Electrical stimulation initiates network recovery following L-glutamate induced inhibition
We then quantified changes at week-3 following the completion of all protocols (Fig. 6A) relatively to week 1 (Z-score) in order to understand the long-term effect of FES on network maturation.
Following L-glutamate treatment, we found that LFS stimulation significantly increased the rate of maturation in neuronal excitability measures (# of cell bursting; one-way ANOVA, p = 0.039; LFS-LFS/DCS: p = 0.046; post-hoc Dunn correction) and marginally significantly for wMFR (one-way ANOVA, p = 0.065; Sham-LFS: = 0.046; post-hoc Dunn correction) compared to the NoStim L-glutamate group (Fig. 6C). Importantly, following L-glutamate, we found that LFS (Cell bursting and wMFR: 4/4 or 100%) and DCS (Cell bursting and wMFR: 3/5 or 60%) increased network excitability (Cell bursting: 4/8 or 50%; wMFR: 2/8 or 25%) when compared to NoStim. We observed that LFS and DCS after L-glutamate increased the rate of maturation in excitability within or higher than the range of NoStim control, indicating a possible recovery to normal control level.
The DCS group showed an increasing trend with respect to event synchronization (one-way ANOVA, p = 0.364) and cross-correlation peak (one-way ANOVA, p = 0.665) measures of synchrony when compared to the NoStim group (Fig. 6D), although, no significant group differences were observed. The DCS group also showed a marginally significant difference in mBFR when compared to the NoStim group (one-way ANOVA, p = 0.053; Fig. 6D, right panel), with a similar trend to the other measures of synchrony as described above. As for measures of excitability, LFS (Cell bursting: 3/4 or 75%; wMFR: 4/4 or 100%) and DCS (Cell bursting: 5/5 or 100%; wMFR: 3/5 or 60%) groups induced greater cell bursting and wMFR when compared to the NoStim group (Cell bursting: 5/8 or 62.5%; wMFR: 4/8 or 50%). Combination LFS/DCS treatment did not demonstrate any clear effects on these measures.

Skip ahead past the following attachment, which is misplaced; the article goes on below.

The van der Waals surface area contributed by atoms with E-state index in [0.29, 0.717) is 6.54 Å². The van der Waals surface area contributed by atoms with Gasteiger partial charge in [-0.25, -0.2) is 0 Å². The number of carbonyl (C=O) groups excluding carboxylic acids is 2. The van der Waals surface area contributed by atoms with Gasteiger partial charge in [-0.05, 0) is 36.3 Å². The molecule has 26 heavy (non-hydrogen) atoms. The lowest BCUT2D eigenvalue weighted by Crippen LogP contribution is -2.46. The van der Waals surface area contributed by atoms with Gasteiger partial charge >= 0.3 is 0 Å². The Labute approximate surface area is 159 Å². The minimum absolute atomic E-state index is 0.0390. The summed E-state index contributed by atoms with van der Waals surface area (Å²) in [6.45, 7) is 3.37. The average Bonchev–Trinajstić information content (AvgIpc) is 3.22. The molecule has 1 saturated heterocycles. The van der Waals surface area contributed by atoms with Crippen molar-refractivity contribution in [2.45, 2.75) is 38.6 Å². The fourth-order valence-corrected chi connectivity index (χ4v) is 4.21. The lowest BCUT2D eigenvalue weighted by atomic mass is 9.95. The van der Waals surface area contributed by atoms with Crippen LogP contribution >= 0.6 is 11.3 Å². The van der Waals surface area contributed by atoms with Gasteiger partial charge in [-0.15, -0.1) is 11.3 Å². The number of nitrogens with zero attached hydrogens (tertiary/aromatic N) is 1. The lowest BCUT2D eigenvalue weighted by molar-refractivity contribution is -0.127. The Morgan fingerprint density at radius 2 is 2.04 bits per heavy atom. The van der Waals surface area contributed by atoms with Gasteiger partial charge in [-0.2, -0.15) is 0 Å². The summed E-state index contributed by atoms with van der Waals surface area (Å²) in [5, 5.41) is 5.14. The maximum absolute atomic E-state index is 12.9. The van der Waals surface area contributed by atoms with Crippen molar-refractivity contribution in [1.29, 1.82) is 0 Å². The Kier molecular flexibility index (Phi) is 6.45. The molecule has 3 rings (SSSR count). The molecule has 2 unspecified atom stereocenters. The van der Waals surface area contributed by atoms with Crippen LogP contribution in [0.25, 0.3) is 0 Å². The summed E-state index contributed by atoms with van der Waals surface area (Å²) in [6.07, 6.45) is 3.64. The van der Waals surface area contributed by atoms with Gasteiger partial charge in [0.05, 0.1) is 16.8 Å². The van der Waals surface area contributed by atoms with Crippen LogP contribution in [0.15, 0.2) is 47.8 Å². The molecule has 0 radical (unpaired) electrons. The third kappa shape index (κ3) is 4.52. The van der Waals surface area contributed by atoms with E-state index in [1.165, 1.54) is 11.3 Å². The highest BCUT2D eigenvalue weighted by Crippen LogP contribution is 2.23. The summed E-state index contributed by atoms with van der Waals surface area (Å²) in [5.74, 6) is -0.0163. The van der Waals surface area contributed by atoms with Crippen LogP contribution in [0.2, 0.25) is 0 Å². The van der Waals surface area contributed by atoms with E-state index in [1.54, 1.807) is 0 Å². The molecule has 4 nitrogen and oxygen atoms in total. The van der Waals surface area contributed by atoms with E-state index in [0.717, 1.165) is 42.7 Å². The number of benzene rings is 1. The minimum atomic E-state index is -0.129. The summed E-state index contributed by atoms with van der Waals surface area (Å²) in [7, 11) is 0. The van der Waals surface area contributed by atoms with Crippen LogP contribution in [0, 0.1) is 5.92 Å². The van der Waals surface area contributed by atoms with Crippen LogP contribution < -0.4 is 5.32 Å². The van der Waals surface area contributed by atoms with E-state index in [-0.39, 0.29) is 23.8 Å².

Altogether, these results indicate that LFS and DCS had a positive impact on the rate of change in excitability and synchrony compared to the NoStim L-glutamate groups, returning within range or higher than NoStim control levels.
Electrical stimulation following L-glutamate-inhibition significantly enhanced excitability and plasticity related gene expression
In order to understand the underlying effects of electrical stimulation of untreated cells and following L-glutamate treatment, we investigated the change in expression of transcripts encoding N-methyl-D-aspartate (NMDA) receptor subunit A and B (NR2A and NR2B; transcripts encoding two receptors linked to glutamate excitation and the modulation of long-term potentiation and depression), brain-derived neurotrophic factor (BDNF; transcript encoding a protein that promotes synaptogenesis and neurogenesis) and RAS-related protein (RAB3A; transcript encoding a protein related to synaptic vesicles transport).